1. Hit and Run (Opened Wednesday,Open Road Films, 2,870 Theaters, 100 Minutes, Rated R): This film is a vanity project. And not a vanity project in the sense that Tom Cruise or Tom Hanks has an important work only their star power can bring to the screen vanity project, but rather a D-list celebrity wants to make a movie with his girlfriend vanity project.
Upset that I called Dax Shepard, who wrote and co-directed this film, a D-list celebrity? Okay, name me one A-list film he’s been in? The closest he’s come has been either Zathura or When in Rome (where he worked with and possibly first met girlfriend Kristen Bell) and neither of those films made any cultural or box office impact.
This film has a basic plot. Shepard’s character is in the witness protection agency, but goes on a road trip with his girlfriend (Bell). This brings him to the attention of the Feds and his old gang, both who want to catch up with him for different reasons.
When the “funniest” scenes you put in the trailer, which should be the best scenes film so as to entice the audiences in, include a discussion about a character being raped in prison and a grown man dropping the F-bomb in front of small children, eh, I’m not really sold.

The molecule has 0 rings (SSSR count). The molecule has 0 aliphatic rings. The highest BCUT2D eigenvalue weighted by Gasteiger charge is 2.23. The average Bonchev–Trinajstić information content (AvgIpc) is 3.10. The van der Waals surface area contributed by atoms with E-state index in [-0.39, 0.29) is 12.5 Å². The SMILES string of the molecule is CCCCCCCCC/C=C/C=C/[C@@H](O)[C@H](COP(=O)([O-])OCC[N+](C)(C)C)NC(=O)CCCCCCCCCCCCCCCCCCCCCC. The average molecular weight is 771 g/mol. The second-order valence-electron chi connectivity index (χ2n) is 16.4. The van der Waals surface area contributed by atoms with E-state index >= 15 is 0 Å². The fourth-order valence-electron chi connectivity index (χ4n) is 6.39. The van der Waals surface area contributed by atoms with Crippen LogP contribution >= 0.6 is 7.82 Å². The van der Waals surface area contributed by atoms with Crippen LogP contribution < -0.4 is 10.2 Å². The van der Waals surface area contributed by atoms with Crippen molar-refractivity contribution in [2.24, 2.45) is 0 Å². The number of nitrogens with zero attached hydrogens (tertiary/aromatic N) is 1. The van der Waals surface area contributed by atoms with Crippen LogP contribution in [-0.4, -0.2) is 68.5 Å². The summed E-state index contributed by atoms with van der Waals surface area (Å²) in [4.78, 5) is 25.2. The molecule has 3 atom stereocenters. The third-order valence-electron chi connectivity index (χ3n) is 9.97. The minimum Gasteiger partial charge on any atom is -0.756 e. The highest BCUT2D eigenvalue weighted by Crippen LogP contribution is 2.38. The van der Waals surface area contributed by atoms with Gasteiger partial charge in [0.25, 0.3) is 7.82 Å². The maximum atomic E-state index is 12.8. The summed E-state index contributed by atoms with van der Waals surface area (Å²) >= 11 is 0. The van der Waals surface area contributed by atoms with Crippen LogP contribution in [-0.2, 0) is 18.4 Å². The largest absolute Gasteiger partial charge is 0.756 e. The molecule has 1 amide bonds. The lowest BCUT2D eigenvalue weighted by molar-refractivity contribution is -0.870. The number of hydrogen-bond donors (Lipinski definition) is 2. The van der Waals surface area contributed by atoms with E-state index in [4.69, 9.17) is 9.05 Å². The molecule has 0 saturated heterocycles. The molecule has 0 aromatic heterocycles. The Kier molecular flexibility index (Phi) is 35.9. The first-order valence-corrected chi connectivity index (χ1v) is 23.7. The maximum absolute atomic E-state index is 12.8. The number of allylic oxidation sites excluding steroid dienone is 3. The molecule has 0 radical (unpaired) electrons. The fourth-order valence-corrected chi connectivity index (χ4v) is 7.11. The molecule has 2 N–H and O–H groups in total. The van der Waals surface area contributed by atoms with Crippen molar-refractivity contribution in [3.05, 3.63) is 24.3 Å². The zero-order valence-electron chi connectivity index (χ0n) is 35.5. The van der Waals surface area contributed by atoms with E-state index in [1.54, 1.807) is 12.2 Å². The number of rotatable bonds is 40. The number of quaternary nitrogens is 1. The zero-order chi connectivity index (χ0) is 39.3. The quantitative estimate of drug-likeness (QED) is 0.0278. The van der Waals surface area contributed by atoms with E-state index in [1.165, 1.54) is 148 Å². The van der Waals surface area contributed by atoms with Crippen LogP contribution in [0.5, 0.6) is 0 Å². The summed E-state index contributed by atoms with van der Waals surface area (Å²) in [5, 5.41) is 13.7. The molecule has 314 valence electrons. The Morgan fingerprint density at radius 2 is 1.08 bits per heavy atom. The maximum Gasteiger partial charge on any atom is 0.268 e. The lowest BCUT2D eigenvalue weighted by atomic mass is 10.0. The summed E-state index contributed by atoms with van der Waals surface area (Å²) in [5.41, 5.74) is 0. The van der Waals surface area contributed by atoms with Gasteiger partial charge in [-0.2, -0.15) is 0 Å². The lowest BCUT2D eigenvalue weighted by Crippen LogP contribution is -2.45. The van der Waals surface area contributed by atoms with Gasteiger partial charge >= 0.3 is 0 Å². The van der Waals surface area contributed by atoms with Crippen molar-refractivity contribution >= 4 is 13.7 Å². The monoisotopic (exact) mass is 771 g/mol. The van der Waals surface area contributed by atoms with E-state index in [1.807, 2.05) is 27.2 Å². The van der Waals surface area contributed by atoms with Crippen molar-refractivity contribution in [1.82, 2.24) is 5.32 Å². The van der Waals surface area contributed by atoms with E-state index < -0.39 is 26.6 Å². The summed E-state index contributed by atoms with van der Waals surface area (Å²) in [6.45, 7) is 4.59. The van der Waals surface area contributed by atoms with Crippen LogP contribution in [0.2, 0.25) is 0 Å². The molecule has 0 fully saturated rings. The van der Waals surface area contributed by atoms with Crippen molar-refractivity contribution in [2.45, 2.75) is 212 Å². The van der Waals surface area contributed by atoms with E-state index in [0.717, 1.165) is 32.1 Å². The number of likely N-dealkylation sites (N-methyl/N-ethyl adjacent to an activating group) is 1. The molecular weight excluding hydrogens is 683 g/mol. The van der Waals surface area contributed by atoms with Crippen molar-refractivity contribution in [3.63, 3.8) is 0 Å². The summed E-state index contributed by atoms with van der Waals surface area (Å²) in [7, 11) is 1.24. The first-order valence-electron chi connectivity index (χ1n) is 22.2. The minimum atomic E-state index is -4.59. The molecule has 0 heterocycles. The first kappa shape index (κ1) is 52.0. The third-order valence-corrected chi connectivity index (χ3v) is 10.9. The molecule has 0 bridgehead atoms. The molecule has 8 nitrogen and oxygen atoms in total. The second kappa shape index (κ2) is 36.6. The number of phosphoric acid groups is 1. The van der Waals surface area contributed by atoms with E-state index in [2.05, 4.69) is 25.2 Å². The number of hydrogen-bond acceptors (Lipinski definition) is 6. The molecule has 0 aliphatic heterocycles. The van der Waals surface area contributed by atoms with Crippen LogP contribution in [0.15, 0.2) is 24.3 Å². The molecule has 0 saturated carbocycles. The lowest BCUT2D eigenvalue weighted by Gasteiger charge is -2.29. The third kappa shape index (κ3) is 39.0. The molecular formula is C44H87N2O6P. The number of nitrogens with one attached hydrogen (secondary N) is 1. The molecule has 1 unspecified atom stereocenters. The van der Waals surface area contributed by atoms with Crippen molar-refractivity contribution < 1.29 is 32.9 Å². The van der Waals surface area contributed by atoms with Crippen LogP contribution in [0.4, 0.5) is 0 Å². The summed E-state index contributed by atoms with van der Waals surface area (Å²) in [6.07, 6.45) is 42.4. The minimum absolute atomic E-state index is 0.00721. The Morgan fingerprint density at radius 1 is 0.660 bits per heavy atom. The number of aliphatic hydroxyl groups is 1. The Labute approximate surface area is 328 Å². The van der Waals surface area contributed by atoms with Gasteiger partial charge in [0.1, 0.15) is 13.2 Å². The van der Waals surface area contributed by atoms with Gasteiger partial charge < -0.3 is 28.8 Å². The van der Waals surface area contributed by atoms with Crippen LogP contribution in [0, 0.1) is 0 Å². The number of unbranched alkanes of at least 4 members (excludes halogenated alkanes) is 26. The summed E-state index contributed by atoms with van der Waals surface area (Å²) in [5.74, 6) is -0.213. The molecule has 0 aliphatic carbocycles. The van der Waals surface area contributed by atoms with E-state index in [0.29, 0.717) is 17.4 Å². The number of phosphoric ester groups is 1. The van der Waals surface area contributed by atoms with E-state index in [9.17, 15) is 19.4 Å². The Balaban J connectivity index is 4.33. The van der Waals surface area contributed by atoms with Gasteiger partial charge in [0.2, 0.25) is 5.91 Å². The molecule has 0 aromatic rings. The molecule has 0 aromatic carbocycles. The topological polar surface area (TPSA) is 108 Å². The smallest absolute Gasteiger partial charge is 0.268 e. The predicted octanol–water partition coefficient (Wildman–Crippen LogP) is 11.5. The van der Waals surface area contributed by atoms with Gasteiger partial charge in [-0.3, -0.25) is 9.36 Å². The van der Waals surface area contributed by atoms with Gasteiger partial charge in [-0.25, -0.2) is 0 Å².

2. Premium Rush (Sony/Columbia, 2,255 Theaters, 91 Minutes, Rated PG-13): 2012 is turning out to be the the year of Joseph Gordon-Levitt, or at least the last half of it is. Between this film, last month’s The Dark Knight Rises, and the forthcoming Looper, he has the makings of a Michael Caine/Gene Hackman/Jude Law type of omnipresence at the cineplexes.
In this film he plays as bike messenger who gets a envelop he has to deliver across town in less that 90 minutes. Unfortunately, in addition to having to deal with crosstown traffic, he has to deal with a dirty cop who wants to steal the package from him. High-speed chasing ensues.
Judging by the running time of the film, the action might unfold in “real-time.” That’s fairly interesting.